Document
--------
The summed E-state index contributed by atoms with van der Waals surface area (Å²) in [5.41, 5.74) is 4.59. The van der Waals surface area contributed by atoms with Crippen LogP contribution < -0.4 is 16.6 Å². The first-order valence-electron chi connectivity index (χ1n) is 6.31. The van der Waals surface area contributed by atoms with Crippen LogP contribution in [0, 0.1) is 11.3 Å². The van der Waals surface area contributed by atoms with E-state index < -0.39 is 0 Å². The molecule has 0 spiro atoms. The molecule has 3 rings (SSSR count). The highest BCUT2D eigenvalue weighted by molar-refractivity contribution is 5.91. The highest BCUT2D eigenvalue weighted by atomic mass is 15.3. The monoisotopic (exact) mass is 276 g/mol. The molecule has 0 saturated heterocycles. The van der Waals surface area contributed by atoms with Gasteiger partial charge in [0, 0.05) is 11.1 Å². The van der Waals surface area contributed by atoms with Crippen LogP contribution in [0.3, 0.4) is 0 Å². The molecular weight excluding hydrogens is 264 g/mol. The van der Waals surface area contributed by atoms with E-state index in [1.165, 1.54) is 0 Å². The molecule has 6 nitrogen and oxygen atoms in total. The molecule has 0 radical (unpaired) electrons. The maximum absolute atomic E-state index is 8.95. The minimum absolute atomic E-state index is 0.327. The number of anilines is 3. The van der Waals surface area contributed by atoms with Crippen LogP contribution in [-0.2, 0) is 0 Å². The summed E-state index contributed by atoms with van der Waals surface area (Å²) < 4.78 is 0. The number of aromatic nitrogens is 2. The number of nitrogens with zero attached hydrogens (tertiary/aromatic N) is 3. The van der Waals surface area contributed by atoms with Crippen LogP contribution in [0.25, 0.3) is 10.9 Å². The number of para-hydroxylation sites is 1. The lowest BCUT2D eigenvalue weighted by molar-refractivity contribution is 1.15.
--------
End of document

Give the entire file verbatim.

The summed E-state index contributed by atoms with van der Waals surface area (Å²) in [5.41, 5.74) is 4.59. The van der Waals surface area contributed by atoms with Crippen LogP contribution < -0.4 is 16.6 Å². The first-order valence-electron chi connectivity index (χ1n) is 6.31. The van der Waals surface area contributed by atoms with Crippen LogP contribution in [0, 0.1) is 11.3 Å². The van der Waals surface area contributed by atoms with E-state index < -0.39 is 0 Å². The molecule has 0 spiro atoms. The molecule has 3 rings (SSSR count). The highest BCUT2D eigenvalue weighted by molar-refractivity contribution is 5.91. The highest BCUT2D eigenvalue weighted by atomic mass is 15.3. The monoisotopic (exact) mass is 276 g/mol. The molecule has 0 saturated heterocycles. The van der Waals surface area contributed by atoms with Gasteiger partial charge in [0, 0.05) is 11.1 Å². The van der Waals surface area contributed by atoms with Crippen LogP contribution in [0.3, 0.4) is 0 Å². The molecular weight excluding hydrogens is 264 g/mol. The van der Waals surface area contributed by atoms with E-state index in [1.165, 1.54) is 0 Å². The molecule has 6 nitrogen and oxygen atoms in total. The molecule has 0 radical (unpaired) electrons. The maximum absolute atomic E-state index is 8.95. The minimum absolute atomic E-state index is 0.327. The number of anilines is 3. The van der Waals surface area contributed by atoms with Crippen LogP contribution in [-0.2, 0) is 0 Å². The summed E-state index contributed by atoms with van der Waals surface area (Å²) < 4.78 is 0. The number of aromatic nitrogens is 2. The number of nitrogens with zero attached hydrogens (tertiary/aromatic N) is 3. The van der Waals surface area contributed by atoms with Crippen LogP contribution in [0.25, 0.3) is 10.9 Å². The number of para-hydroxylation sites is 1. The lowest BCUT2D eigenvalue weighted by molar-refractivity contribution is 1.15.